We’ve cooked up bangers and mash and are now making our way through an
appropriately named ‘gypsy tart’ we picked up at a local bakery. The painted wagon is parked in a field just over an hour by train from London, among rolling Wiltshire countryside, and we are determined not to be downbeat about the weather.

The next morning the sun has returned and Polly, the owner of White Horse Gypsy Caravans, arrives as we store the bedding away beneath wooden seats.

Polly introduces us to our horse, Molly, a stocky looking lady of uncertain colour and unlimited patience. She stands quietly chewing her hay while we are shown how to brush her coat, pick her hooves free from mud and stones and wrestle the complicated harness over her body.

“You will be doing this on your own by tomorrow,” Polly assures us as she readjusts a piece of kit that I seem to have stuck on upside down.

We set off through the Wiltshire lanes. Polly walks at the horse’s head as we sit on the caravan’s front porch learning to steer, stop and navigate. Molly humours our rein-pulling by shifting obediently to the left or right and proves unflappable, even when a bright yellow truck comes roaring around the corner.

At lunchtime we pull into a canal-side field and cook up a makeshift lunch of hot dogs and munch on chocolate bars as we watch the swallows skimming along the hedge tops. Already I feel a million miles away from the stresses of work and commuting on the Underground.

Later that afternoon, Molly plods along confidently as my mate and I study the map with which we are to find our way to the quaintly named village of Bottlesford.

“Past Hope Farm you come to a junction, get off and warn the traffic of your approach,” I read from the list of instructions.

As the sign for Hope Farm slips past I jump from the moving caravan, legs revolving in cartoon fashion, and run to the road junction. Trying to look like I do this all the time, I step into the road, signalling for the traffic to halt. The driver’s angry expressions turn to surprise as Molly and the caravan slowly bend their way around the corner. I run after them and frantically hop about in the road trying to gain a foothold without sliding under the caravan wheels. Eventually I manage to pull myself back onto the platform and lie there exhausted. Despite the bangers and mash and gypsy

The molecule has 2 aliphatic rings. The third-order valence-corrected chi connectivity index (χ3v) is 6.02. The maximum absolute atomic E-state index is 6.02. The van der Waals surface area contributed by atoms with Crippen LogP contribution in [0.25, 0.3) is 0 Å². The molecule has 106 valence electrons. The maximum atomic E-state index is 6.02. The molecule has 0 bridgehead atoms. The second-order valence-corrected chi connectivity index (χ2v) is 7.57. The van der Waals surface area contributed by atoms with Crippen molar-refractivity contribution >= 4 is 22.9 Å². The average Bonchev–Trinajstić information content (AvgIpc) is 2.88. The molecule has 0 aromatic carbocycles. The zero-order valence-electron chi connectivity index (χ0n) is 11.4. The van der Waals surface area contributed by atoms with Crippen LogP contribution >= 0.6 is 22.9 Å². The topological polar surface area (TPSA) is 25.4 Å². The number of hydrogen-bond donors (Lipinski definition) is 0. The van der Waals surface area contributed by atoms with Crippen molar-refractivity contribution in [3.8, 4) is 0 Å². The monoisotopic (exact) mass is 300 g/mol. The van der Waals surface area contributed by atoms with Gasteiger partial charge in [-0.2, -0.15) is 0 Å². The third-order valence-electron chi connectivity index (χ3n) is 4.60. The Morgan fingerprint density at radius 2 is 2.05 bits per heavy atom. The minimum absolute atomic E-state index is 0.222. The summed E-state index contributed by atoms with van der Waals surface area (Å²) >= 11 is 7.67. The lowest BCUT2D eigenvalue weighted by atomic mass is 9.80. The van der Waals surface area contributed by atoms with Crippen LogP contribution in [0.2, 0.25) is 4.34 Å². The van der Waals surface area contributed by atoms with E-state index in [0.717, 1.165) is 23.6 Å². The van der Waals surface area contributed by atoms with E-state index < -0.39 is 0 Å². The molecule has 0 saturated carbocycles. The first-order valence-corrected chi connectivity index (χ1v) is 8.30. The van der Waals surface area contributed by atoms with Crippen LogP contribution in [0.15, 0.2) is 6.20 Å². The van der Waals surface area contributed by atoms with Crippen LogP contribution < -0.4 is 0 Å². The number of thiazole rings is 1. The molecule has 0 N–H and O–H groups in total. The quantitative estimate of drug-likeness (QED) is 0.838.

tart I am beginning to realise caravanning holidays could e part of a speedy weight-loss programme.

Away from the drama of the junction we relax into the slow clip-clop pace of our travel. The sun beats down on the scarlet and gold paint of the caravan and the scent of wild flowers lining the roadside verges linger in the air. As we turn into the Seven Stars Pub at Bottlesford, Polly is there to meet us at the gate. An untethered Molly gallops off happily to munch grass while we head to the pub for a well-earned steak.

The following morning as we drive through tiny villages, sunken lanes and woods full of bluebells, the day turns wet and windy. We travel through an afternoon full of roaring trees and psychotic drivers, but somehow we have become as unflappable as the horse.

In two days we’ve mastered the art of being able to drive horses, leap from moving caravans and reassure motorists all at once. As we cross the canal bridge on our home stretch and Molly roars a whinny of welcome to the horses in neighbouring fields, we have discovered life in the slow lane can be quite a rush.

Easy does it
Fancy escaping the rush hour? Here are some other options for life in the slow lane.
» Hire a punt in Cambridge and meander along the river to The Orchard tearooms at Grantchester where you can doze in the deckchairs beneath the cherry trees and order high tea. Punt Hire from Scudamore’s Boatyard (01223-359 750).
» Cycle the Crab and Winkle way from Canterbury to Whitstable to enjoy this seaside town’s world-famous oysters.
» Catch a steam train from Whitby on the Yorkshire coast and drift off to the sound of pistons and whistles as the
train makes its way across the moors past spectacular scenery and tiny villages.
North Yorkshire Moors Railway (01751-472 508).